He dressed in a royal uniform, rented a Rolls Royce convertible, paid two college students 100 bucks each to pose as his bodyguards and crashed the party. Inside, he was introduced as the Duke of Saxony and Gabor was immediately taken. Twenty-seven years his senior, she made him her lover. He came often from Germany to see her, and after two years, over a meeting with a press agent, it was determined they would be married on August 14, 1986.
Von Anhalt told the story recently during a lengthy interview at a popular Sunset Strip restaurant. Wearing a fitted shirt, Diesel jeans, and a diamond watch and wedding ring, he came with a publicist and chose a patio table right next to the pavement.
Francesca Hilton — whose father is hotel scion Conrad Hilton, Gabor's second husband — refused to meet with the AP for this story, saying she does not want to perpetuate von Anhalt's publicity. Instead, she sent her publicist, Edward Lozzi, who spoke carefully about Gabor and Hilton, both of whom he has known for more than 30 years. Halfway through the interview, Hilton called him on his cell and he convinced her to speak briefly to this reporter on the phone.
Hilton says she and her mother were always very close, talking on the phone "10 times a day". Gabor supported her various careers, as Hilton pursued photography, opened her own publicity firm and took the stage as a stand-up comic.
"He's the one who tried to separate us," Hilton says of von Anhalt. "I have no idea why he hates me."
One thing the two agree on is that their troubles began in 2002 after a car accident that left Gabor paralysed and wheelchair-bound. She became dependent on von Anhalt's care, and he and Hilton began butting heads.
Hilton says through Lozzi that after the accident, von Anhalt started pushing her away and behaving oddly. Von Anhalt says Hilton is simply threatened by his relationship with Gabor.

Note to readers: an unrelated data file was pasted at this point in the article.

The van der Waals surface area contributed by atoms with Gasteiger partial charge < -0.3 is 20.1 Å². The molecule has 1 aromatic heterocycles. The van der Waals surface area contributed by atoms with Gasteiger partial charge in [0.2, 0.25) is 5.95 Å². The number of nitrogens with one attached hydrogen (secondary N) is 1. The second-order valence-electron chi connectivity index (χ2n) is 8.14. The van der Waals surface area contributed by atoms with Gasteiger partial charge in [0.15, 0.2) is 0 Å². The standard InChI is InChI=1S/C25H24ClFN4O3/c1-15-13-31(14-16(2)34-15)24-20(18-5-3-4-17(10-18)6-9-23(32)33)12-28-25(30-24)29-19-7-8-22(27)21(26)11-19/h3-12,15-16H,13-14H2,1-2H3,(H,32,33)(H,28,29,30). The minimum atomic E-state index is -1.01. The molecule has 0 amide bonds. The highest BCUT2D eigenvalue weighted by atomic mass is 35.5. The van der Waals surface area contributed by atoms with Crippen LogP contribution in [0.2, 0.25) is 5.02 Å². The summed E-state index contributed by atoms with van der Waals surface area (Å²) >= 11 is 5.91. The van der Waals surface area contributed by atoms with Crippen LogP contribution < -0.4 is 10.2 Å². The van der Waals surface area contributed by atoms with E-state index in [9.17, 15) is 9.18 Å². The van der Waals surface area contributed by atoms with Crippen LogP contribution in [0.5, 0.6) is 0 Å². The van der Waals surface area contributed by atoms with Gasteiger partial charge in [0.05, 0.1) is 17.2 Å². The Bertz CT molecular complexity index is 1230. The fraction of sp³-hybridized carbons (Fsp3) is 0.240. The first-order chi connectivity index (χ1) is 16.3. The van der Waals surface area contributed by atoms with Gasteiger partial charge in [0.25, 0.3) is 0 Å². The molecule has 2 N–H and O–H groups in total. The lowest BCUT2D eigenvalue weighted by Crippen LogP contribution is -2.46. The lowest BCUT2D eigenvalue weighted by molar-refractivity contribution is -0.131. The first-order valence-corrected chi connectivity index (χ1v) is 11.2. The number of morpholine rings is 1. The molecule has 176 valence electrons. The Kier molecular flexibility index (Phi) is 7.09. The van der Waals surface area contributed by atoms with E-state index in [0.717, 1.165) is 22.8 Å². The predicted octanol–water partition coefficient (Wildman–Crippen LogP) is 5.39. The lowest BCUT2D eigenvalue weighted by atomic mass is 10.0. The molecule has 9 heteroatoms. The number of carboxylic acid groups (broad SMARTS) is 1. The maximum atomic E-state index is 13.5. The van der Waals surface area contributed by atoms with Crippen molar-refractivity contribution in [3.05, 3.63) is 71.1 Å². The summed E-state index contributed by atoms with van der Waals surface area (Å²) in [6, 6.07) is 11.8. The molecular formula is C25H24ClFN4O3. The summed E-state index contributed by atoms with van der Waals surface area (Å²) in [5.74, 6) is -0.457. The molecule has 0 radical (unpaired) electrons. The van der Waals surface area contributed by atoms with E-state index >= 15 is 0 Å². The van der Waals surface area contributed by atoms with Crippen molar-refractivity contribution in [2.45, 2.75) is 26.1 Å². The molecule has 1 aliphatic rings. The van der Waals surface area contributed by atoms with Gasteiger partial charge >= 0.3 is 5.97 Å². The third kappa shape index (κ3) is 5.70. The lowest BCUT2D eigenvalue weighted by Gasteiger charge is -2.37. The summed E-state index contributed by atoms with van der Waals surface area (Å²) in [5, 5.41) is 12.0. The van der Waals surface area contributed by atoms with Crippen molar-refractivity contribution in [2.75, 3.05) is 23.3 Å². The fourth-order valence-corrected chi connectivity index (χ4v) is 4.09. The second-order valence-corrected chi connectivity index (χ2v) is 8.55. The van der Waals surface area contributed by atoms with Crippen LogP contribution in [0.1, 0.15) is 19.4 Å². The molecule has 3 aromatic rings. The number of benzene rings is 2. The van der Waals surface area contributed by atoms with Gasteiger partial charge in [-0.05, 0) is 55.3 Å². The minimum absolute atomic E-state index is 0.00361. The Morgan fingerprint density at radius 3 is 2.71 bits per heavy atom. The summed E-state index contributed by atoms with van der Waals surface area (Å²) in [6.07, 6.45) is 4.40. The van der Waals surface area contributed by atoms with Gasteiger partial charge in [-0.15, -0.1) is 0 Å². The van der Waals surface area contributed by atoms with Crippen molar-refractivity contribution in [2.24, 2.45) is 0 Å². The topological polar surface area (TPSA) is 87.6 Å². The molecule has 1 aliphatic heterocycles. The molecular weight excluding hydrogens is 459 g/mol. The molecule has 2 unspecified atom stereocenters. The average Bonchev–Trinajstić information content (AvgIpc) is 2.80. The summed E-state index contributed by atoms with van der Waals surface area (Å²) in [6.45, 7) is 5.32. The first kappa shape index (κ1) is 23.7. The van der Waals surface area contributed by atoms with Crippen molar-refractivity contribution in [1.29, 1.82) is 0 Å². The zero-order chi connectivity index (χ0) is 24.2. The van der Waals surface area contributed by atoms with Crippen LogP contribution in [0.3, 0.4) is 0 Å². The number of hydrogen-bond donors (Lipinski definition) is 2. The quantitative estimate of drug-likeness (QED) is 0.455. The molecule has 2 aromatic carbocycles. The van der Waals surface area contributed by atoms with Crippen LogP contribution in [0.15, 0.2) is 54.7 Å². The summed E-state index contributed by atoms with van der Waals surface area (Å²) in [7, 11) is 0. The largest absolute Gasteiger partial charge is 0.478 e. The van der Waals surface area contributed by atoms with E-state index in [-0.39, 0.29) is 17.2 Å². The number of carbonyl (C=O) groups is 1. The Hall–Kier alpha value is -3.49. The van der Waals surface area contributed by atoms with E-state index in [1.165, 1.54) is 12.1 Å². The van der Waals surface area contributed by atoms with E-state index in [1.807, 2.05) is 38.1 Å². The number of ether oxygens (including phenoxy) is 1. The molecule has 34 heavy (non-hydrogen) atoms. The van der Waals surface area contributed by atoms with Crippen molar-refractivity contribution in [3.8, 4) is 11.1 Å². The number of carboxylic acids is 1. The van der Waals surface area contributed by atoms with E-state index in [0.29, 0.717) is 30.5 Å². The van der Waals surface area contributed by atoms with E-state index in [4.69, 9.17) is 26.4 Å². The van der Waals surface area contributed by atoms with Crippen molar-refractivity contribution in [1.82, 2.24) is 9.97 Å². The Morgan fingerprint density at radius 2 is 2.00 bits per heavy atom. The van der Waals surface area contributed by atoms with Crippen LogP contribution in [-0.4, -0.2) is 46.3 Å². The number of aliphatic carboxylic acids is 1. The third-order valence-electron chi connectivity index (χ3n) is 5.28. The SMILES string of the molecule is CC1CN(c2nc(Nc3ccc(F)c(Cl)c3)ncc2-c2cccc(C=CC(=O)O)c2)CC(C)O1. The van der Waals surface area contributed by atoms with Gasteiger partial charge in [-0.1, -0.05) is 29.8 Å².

"She knew my wife depends on me and that's dangerous," he says, adding that he thinks Hilton regards her mother as "[her] life insurance".
Lozzi says Hilton, 64, just wants to see her mother. She would also like independent confirmation that Gabor is receiving the care von Anhalt claims she is.
Von Anhalt has served as Gabor's primary caretaker and spokesman since she broke her hip last July. Gabor's publicist, John Blanchette, often refers press calls regarding his client directly to von Anhalt.
Von Anhalt says his persistence is what's keeping Gabor alive.
"If I would have followed doctors' orders, she would be gone already, because they ask me every day, ‘How far do you want to go? What do you want to do? Don't you think 94 years old is a good age?'" he says. "I said, ‘No. I want the maximum.'"
Hilton says that when she calls von Anhalt to inquire after her mother, he spews expletives at her and hangs up the phone.
"I don't know why he doesn't tell me when she's in the hospital so I could see her," she says. "It's truly not right. It's my mother. He doesn't own her."
Lozzi says Hilton learned through a reporter of Gabor's most recent hospitalisation.
Longtime Hollywood publicist Michael Levine, who has represented Barbra Streisand and Michael Jackson, says the drama surrounding Gabor in her final days is "a perfect storm of dysfunction".
"There are no good endings. This woman's entire life will be pockmarked by this episode," he says. "There used to be a stigma against doing things that were inappropriate or shameful. Today, there's no stigma. Anything goes. It's as if we're living reality television in real life in real time."